Forestry Journal - the longest read!

mar cover

Forestry Journal is the 'must-read' magazine for anyone interested in the forestry and timber industry. Each magazine delivers 84 pages containing a variety of features on forestry contracting, woodland management, firewood production and much, much more!

Published monthly, Forestry Journal's content will appeal to anyone working in the forest industry, from forestry contractors and machinery manufacturers through to local authorities and land agents.

But don't just take our word for it. Take a look below at some of the features in this month's magazine and decide for yourself!

In Forestry Journal in March...

Buyers guide: small scale machinery.

For many years the structure of the UK forest industry has favoured big machinery. However, with so many smaller woodlands across the country coming into management, a much larger range of small-scale equipment is now available.

In many cases this represents a much lower capital investment and fewer overheads, as well as giving more flexibility to deal with different woody materials and difficult-to-access sites – ultimately helping owners and managers to get the most out of their more

In it for the long haul.

Before life in the timber haulage industry, Harvey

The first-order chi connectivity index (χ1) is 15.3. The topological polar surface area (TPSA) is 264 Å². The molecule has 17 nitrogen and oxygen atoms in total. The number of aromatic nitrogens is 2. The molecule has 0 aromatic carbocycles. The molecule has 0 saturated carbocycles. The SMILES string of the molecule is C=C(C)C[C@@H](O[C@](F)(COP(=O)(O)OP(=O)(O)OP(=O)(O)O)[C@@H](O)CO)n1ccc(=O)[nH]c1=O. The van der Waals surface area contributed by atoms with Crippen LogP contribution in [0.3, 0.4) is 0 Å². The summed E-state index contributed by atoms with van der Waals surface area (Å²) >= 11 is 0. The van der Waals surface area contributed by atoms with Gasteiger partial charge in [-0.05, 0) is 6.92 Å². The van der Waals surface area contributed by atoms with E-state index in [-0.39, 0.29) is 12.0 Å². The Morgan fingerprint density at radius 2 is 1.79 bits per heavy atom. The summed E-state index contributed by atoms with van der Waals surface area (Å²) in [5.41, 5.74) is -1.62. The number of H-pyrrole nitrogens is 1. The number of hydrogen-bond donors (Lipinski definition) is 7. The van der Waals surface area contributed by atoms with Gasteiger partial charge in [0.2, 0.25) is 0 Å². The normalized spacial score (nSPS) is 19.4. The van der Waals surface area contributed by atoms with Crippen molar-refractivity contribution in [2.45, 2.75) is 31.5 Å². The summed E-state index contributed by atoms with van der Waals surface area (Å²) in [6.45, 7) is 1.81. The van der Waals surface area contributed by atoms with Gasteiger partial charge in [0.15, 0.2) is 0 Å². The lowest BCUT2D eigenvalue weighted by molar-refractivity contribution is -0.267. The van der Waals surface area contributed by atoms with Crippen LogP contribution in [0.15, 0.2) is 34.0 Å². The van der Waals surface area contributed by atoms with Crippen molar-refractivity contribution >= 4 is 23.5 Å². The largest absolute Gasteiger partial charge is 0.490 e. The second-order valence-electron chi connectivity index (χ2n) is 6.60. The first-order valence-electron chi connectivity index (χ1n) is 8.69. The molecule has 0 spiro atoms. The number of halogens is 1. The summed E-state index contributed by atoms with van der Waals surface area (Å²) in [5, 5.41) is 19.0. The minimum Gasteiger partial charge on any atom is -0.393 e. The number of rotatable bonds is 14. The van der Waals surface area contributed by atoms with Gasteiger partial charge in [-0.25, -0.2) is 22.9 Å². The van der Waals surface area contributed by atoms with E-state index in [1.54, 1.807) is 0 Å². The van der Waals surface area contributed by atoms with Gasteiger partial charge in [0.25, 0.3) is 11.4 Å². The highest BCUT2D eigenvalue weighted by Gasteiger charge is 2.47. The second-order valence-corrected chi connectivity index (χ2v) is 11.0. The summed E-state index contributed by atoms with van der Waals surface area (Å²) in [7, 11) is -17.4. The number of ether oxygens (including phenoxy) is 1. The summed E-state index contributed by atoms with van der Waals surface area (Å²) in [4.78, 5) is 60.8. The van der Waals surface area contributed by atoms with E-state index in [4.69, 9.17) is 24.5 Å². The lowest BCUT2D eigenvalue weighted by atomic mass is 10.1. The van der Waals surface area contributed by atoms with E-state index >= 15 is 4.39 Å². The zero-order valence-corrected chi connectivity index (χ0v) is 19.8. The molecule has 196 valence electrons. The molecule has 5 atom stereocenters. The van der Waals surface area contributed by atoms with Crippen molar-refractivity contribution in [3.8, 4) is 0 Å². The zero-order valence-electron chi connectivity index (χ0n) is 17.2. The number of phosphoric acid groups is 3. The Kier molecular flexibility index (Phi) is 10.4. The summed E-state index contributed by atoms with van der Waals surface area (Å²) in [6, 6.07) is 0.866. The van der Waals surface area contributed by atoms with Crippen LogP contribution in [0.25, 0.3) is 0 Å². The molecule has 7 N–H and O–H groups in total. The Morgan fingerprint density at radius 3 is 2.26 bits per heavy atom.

Cracknell helped head up a very successful family vehicle hire company, a job he had from boy to man. On a shared holiday with his brother Oliver Cracknell, in Fort William, they dreamt up the idea of making one lorry two.

On their return, Harvey searched the internet to find his new truck and trailer, which was purchased from Ferguson Transport, also in Fort William. After an overnight trip on the train, and a long drive back, Cracknell Timber Services was more

Carbon Capture

Following the government’s 25-Year Environment Plan, which mentions stronger domestic carbon ‘offset’ mechanisms, and the BEIS (Department for Business, Energy and Industrial Strategy) consultation on merging
disparate carbon policies, some believe (and have stated publicly) that it is currently hard to mitigate carbon in the UK.

Steve Prior of Forest Carbon has agreed to appear in
‘A Day in the Working Life’, one of a series of occasional features on roles within forestry, in part to set the record straight. Carolyne Locher more

Want more of a taste?
A selection of articles from previous issues in the current year can be accessed here

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